Phila is going home
Finally some good news for rhinos! After a year spent at the Johannesburg Zoo recovering from injuries sustained during an attempted poaching, a young black rhino is ready to return to the wild.
Named Phila, this five-year-old cow is ready to leave her recovery premises at the zoo and be reintroduced to the bush where hopefully she will find a breeding partner and start a family.
Phila arrived at the zoo on 25 October last year after being shot by poachers nine times (in two separate incidents) in Limpopo.
“She has been recovering in the holding camp at the zoo,” says Louise Gordon, executive manager of marketing and education at the Johannesburg Zoo. “The zoo staff are so happy that this remarkable survivor is soon heading back to the wild.”
The exact place and date when Phila will be released will not be made public.
According to Brett Gardener, the zoo’s vet, Phila had the resilience to pull through the first three months after the attack, when survival was quite uncertain. Since then her recovery has been remarkable. Most of the bullet wounds have healed very well, others are healing and “will heal very well over time,” Gordon explains.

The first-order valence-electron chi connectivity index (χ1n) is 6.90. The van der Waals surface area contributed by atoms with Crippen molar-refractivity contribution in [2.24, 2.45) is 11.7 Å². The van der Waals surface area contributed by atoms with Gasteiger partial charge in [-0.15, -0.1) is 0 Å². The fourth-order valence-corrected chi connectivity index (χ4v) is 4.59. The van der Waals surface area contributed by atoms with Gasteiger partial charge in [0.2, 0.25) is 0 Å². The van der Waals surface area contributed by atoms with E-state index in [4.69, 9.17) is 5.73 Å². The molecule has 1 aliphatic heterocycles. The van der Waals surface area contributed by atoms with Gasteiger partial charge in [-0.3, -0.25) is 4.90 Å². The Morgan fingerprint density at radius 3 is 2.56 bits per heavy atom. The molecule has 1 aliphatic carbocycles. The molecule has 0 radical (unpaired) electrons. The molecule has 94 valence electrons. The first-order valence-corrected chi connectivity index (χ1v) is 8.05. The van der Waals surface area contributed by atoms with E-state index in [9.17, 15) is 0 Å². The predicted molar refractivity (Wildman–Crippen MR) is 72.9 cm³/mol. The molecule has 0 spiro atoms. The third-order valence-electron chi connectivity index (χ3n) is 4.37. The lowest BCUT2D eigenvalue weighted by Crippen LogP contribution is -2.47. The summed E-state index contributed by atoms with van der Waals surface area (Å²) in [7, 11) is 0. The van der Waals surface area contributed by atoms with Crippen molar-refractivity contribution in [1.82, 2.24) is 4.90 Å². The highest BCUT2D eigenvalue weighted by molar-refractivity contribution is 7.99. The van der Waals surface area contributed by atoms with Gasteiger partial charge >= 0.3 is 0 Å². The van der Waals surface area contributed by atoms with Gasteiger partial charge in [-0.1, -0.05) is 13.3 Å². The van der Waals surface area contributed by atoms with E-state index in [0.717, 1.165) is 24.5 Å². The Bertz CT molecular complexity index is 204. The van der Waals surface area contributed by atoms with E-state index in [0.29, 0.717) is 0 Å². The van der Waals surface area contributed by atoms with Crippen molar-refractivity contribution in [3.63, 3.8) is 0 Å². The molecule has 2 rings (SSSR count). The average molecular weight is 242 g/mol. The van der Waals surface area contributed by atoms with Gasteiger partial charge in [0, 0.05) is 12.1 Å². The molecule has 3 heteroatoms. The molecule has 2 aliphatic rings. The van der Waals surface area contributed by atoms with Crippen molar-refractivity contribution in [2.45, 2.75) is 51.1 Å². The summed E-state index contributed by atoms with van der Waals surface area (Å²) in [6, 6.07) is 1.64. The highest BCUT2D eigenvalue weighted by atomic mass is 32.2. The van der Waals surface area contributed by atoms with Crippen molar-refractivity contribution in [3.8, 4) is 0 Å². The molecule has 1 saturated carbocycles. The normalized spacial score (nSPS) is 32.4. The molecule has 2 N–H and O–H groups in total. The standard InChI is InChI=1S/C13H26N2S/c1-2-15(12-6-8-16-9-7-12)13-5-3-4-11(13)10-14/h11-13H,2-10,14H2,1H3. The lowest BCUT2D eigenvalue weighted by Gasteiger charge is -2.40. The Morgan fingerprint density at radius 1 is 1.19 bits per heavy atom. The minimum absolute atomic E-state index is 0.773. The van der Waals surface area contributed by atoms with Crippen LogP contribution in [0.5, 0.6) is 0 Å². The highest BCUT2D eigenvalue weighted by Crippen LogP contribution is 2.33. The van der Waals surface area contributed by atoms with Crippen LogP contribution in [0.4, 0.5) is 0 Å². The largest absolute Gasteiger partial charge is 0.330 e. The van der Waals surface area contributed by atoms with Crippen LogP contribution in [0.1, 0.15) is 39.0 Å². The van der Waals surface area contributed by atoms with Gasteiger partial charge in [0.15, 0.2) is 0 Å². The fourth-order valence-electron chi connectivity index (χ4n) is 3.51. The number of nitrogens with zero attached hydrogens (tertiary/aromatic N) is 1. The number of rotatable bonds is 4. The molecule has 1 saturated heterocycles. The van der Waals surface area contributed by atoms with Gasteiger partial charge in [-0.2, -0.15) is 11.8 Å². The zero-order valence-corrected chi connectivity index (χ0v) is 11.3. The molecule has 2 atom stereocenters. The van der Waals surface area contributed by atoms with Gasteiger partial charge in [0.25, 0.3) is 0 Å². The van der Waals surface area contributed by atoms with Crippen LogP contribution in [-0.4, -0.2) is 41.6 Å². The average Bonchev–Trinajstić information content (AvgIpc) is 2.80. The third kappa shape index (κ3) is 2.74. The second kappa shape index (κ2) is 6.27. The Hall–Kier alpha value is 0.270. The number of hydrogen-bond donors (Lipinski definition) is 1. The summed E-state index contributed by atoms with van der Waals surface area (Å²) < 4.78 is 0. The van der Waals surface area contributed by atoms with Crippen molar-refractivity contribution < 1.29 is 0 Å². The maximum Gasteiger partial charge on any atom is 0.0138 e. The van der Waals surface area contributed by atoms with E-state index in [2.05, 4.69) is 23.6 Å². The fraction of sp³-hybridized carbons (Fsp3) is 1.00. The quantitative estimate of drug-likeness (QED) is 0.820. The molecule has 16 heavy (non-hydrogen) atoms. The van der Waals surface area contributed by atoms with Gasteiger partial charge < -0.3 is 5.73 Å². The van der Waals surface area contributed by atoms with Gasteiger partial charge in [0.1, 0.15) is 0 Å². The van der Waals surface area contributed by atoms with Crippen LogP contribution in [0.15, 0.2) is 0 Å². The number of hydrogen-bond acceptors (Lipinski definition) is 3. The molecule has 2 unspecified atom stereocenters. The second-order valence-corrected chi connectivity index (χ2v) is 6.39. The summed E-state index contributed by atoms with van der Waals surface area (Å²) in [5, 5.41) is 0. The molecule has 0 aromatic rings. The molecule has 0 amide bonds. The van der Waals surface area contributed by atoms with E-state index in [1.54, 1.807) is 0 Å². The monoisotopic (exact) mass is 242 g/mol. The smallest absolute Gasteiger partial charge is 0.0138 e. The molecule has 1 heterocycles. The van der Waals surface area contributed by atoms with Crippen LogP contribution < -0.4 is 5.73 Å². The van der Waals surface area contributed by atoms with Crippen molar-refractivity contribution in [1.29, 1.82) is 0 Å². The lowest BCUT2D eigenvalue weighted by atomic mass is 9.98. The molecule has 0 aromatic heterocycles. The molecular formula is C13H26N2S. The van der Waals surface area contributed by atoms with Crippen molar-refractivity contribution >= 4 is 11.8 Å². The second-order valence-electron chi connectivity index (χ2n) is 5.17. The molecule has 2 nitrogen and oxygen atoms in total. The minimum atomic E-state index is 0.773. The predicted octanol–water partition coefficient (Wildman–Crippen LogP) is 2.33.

It is hoped that Phila will return to breeding, especially considering the plight of the endangered black rhino. Her reproductive cycle has been checked by zookeepers through faecal monitoring of progesterone, and “hopefully she will fall pregnant once she leaves the zoo,” says Gordon.
During her stay at the zoo, Phila’s story touched people from across the world. Her story of survival inspired donations via the zoo’s Adopt An Animal programme. The zoo thanks Pam Golding Estate Agents, which donated R10 000 to Phila’s care. Other donors include Wonderware, a software company that donated R20 000, and the Grade 4 learners from the North American International School who collectively donated R7 000.